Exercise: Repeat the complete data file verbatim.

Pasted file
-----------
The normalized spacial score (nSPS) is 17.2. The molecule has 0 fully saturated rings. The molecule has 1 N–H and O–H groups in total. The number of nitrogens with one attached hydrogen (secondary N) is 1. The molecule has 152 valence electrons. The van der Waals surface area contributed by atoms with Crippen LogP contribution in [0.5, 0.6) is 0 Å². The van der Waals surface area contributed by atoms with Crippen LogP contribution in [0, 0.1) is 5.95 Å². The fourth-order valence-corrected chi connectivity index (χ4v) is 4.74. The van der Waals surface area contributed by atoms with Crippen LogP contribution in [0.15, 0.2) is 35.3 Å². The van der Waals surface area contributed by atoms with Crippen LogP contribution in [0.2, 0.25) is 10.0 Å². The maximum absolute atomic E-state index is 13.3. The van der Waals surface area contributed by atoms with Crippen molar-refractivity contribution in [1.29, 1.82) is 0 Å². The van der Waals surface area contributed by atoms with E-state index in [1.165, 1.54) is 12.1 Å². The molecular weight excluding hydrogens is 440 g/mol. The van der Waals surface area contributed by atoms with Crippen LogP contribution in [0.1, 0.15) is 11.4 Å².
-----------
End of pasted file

The normalized spacial score (nSPS) is 17.2. The molecule has 0 fully saturated rings. The molecule has 1 N–H and O–H groups in total. The number of nitrogens with one attached hydrogen (secondary N) is 1. The molecule has 152 valence electrons. The van der Waals surface area contributed by atoms with Crippen LogP contribution in [0.5, 0.6) is 0 Å². The van der Waals surface area contributed by atoms with Crippen LogP contribution in [0, 0.1) is 5.95 Å². The fourth-order valence-corrected chi connectivity index (χ4v) is 4.74. The van der Waals surface area contributed by atoms with Crippen LogP contribution in [0.15, 0.2) is 35.3 Å². The van der Waals surface area contributed by atoms with Crippen LogP contribution in [0.2, 0.25) is 10.0 Å². The maximum absolute atomic E-state index is 13.3. The van der Waals surface area contributed by atoms with Crippen molar-refractivity contribution in [1.29, 1.82) is 0 Å². The van der Waals surface area contributed by atoms with E-state index in [1.165, 1.54) is 12.1 Å². The molecular weight excluding hydrogens is 440 g/mol. The van der Waals surface area contributed by atoms with Crippen LogP contribution in [0.1, 0.15) is 11.4 Å².